Floor Test Australia recently undertook the Lidcome TAFE information and accreditation session on subfloor inspection and moisture testing.
That the concrete slab subfloor needs to be moisture tested has been known for some time. Overall however, Moisture Testing for concrete subfloors in Australia is certainly an emerging (black) art, still not fully understood. The fact that Moisture Content via Capacitance Moisture Meters has given way to Relative Humidity (RH) Moisture Testing, is understood possibly even less.
There was a gargantuan amount of information to squeeze into one day, from the basics of Relative Humidity (RH) in the slab, to the mechanics of the Moisture Testing equipment, so credit must go to those who formulated the material. Still, many of the contractors and flooring retailers present were understandably overwhelmed at the implications of complying to a sub floor moisture test- that is, complying to the extent that they cover themselves as fully as possible in terms of liability.
So, whose liability is it anyway?
We live in an increasingly litigious society (and before you blame the Americans, note that Australia is actually more litigious per-capita than the USA), so doing it right first time is paramount. There are plenty of people out there ready and able to sue.
Lawyers will do that to you
Not that most quality tradespeople and service providers haven’t always known that quality work is key- but, bearing all that in mind, nowadays there is increasing focus on how you record the information for future reference.
Having a $80,000 commercial vinyl installation blow up is obviously going to lead to the question of who is/was to blame.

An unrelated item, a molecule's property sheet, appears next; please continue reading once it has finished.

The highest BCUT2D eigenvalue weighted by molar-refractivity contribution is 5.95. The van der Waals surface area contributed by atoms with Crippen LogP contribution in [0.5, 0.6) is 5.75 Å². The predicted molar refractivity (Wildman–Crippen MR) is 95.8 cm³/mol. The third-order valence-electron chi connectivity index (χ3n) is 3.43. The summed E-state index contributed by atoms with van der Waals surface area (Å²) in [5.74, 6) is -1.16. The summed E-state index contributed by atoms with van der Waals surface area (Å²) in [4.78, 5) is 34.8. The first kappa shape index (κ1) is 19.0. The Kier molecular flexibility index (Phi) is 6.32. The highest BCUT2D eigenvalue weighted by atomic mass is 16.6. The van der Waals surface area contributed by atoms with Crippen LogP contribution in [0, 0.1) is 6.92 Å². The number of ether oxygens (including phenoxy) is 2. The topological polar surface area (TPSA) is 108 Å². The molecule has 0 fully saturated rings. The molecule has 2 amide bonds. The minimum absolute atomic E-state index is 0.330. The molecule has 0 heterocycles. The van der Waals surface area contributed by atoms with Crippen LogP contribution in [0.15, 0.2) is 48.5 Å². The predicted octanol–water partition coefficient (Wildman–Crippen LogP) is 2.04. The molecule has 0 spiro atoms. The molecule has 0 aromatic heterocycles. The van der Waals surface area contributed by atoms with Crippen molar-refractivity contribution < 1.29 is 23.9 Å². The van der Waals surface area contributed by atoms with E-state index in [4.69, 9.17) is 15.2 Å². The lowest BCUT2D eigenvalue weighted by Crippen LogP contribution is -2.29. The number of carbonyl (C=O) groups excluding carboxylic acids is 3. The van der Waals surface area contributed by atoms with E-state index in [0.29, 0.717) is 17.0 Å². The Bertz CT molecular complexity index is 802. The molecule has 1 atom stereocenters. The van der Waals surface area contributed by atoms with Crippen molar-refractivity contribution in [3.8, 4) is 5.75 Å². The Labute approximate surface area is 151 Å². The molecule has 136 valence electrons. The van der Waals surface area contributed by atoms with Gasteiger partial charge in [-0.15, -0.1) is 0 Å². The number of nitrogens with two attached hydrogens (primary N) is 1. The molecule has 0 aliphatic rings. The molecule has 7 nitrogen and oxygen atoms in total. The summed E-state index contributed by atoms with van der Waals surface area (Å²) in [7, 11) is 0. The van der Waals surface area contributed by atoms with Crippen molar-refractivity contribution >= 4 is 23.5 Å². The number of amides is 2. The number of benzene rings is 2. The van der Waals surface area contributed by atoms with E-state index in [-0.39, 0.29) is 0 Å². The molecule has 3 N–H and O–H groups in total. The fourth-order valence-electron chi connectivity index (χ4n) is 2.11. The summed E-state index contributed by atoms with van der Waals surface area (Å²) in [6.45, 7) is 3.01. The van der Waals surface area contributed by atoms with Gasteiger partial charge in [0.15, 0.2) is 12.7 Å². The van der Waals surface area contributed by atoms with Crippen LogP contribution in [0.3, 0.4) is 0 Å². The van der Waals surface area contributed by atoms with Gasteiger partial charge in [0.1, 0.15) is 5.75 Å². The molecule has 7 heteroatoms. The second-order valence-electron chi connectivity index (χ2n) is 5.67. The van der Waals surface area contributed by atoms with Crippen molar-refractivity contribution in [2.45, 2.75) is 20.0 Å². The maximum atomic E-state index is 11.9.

At FLOOR TEST AUSTRALIA we know of a very telling resilient flooring installation failure which occurred in Queensland. The install was fine for six years. In the seventh year, the adhesive re-emulsified to the point that the floor level stunk out (it was a multi-story medical complex), as if the blisters in the floor weren’t bad enough. It was obvious to anybody with an ounce of common sense that the slab had taken on a major ingress of moisture long after the install, most probably due to a plumbing failure or the like. And yet, the installer was hauled in to contribute toward remediation- because he could not prove that the moisture levels were acceptable at the time of install!
So, it’s the installer’s responsibility to test the subfloor concrete slab for RH, right? Not necessarily. Large commercial projects have many stakeholders from installers, architects and project managers et al. Communication between all parties will obviously help produce a quality job. However, it stands to reason that whoever has taken the trouble to capture accurate figures describing the moisture condition of the slab prior to install, and acts upon the information accordingly, will reduce their liability significantly.
We have been involved in cases where the flooring contractor has tested the slab, but advised the project manager to get a second opinion. This is quite wise, especially if there are pressures from the final customer to fast-track an installation. In such cases, and independent test can absolve the the project manager and his installer from a potential strained relationship with the customer- that is, the customer can see that it is an independent, qualified voice expressing concerns about rushing into a floor install- not merely a contractor trying to squeeze more money out of them, or postpone a job to accommodate other work.
Of course, it helps to ensure that customers are advised before any plans are drawn up that there is the potential for sub floor issues and associated costs such as testing, mitigation, drying etc. This can often be covered as PC items.
So whose liability is it? We can’t answer that. But we can be sure that whoever owns the most information, and acts on it correctly, will have less need to worry about that question.
How not to test for moisture in your slab
May 1, 2013
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